So when an invitation from the Baltic popped into my inbox asking me if I'd like to spend a Sunday morning making jewellery I probably would have been sensible to politely decline. Why didn't I? Because the morning was hosted by Tatty Devine, a brand that I have adored for a long time. Blinded by my love for the funkiest jewellery on the planet I decided to give crafting one more go.
Catching the first bus into Toon I sleepily ambled by way down to the Quayside and across the river to the Baltic, feeling pretty impressed with myself that I'd managed to get myself up and dressed so early on a Sunday morning. I was greeted by the welcome site of fresh fruit, croissants and glasses of orange juice, just what I needed to prepare myself for the morning ahead.
The founders of Tatty Devine, Harriet Vine and Rosie Wolfenden are taking their Tatty Tour to three cities in the north this Autumn, hosting talks and jewellery making workshops and we were very lucky to be given a little bloggers sneaky peak before the main event.
Our morning began with an introduction to Tatty Devine from Harriet and Rosie. Their origin story from meeting in art college to setting up their own business was very inspiring and it's great to see that their hard work and passion has grown into such a popular and well loved brand.
Tatty Devine are an independent British company that I'm sure most of you are familiar with. Making jewellery that "blurs the boundaries between art, fashion and culture", their pieces are fun, colourful and are made for everybody. Personally I've always been a fan of their customised name necklaces.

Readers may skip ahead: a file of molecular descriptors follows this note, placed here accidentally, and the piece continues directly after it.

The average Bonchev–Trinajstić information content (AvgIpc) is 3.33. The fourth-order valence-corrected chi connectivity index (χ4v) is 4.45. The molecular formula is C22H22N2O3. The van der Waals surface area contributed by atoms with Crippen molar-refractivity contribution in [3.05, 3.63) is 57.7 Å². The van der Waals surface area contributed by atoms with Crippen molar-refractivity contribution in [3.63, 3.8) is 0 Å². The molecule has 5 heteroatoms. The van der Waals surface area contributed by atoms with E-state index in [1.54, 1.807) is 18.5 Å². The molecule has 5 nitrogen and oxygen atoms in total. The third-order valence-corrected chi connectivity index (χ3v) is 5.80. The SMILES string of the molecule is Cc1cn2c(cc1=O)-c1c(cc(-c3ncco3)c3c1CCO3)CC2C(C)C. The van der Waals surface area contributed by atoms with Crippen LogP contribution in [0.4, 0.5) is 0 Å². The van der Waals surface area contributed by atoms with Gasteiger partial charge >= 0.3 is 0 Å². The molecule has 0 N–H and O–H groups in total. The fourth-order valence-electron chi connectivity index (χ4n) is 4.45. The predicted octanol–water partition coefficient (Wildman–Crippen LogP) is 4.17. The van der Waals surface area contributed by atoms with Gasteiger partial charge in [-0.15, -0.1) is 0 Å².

The mission was to make our very own bunting necklace and the first job was to select some bunting. This was easier said than done with trays upon trays of the most beautiful coloured pieces to choose from. Each design was very unique to us with everyone going for completely different colours. I took my inspiration from a certain rather special event that I'm currently planning!
Once we'd picked our colours we were taught how to use pliers and jump rings to start piecing together our necklaces. It looked and sounded easy but was very fiddly and took a great deal of patience.
I lost count of how many rings pinged out of my pliers and ended up in my lap, and I will admit making the necklace didn't come easily to me. Luckily the team at Tatty Devine were on hand to help us out and because of their patience and encouragement I managed to complete my whole chain of bunting without giving up! It may have taken me far longer than the rest of the group, but I was very proud of myself for persevering and getting the job done.
The result was one absolutely stunning necklace, made all the more special as I put most of it together myself.
If you fancy a go at making your own bunting necklace then you can sign up to Tatty Devine's Bunting Necklace Workshop. It would make a brilliant Christmas present!